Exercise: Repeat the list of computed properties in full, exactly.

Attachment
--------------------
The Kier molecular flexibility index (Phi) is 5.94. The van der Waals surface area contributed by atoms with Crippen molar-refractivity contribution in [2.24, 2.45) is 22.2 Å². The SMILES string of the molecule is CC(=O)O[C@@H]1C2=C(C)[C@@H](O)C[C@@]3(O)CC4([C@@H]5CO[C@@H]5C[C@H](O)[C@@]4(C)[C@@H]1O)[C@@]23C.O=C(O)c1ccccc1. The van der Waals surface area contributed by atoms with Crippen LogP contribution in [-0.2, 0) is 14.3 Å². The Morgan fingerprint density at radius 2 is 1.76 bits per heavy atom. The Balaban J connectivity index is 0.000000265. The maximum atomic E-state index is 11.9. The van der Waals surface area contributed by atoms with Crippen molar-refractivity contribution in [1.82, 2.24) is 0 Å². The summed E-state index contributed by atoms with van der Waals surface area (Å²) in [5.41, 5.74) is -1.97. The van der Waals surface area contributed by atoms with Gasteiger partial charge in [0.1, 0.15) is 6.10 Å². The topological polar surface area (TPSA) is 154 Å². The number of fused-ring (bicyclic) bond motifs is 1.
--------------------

The Kier molecular flexibility index (Phi) is 5.94. The van der Waals surface area contributed by atoms with Crippen molar-refractivity contribution in [2.24, 2.45) is 22.2 Å². The SMILES string of the molecule is CC(=O)O[C@@H]1C2=C(C)[C@@H](O)C[C@@]3(O)CC4([C@@H]5CO[C@@H]5C[C@H](O)[C@@]4(C)[C@@H]1O)[C@@]23C.O=C(O)c1ccccc1. The van der Waals surface area contributed by atoms with Crippen LogP contribution in [-0.2, 0) is 14.3 Å². The Morgan fingerprint density at radius 2 is 1.76 bits per heavy atom. The Balaban J connectivity index is 0.000000265. The maximum atomic E-state index is 11.9. The van der Waals surface area contributed by atoms with Crippen molar-refractivity contribution in [1.82, 2.24) is 0 Å². The summed E-state index contributed by atoms with van der Waals surface area (Å²) in [5.41, 5.74) is -1.97. The van der Waals surface area contributed by atoms with Gasteiger partial charge in [0.1, 0.15) is 6.10 Å². The topological polar surface area (TPSA) is 154 Å². The number of fused-ring (bicyclic) bond motifs is 1.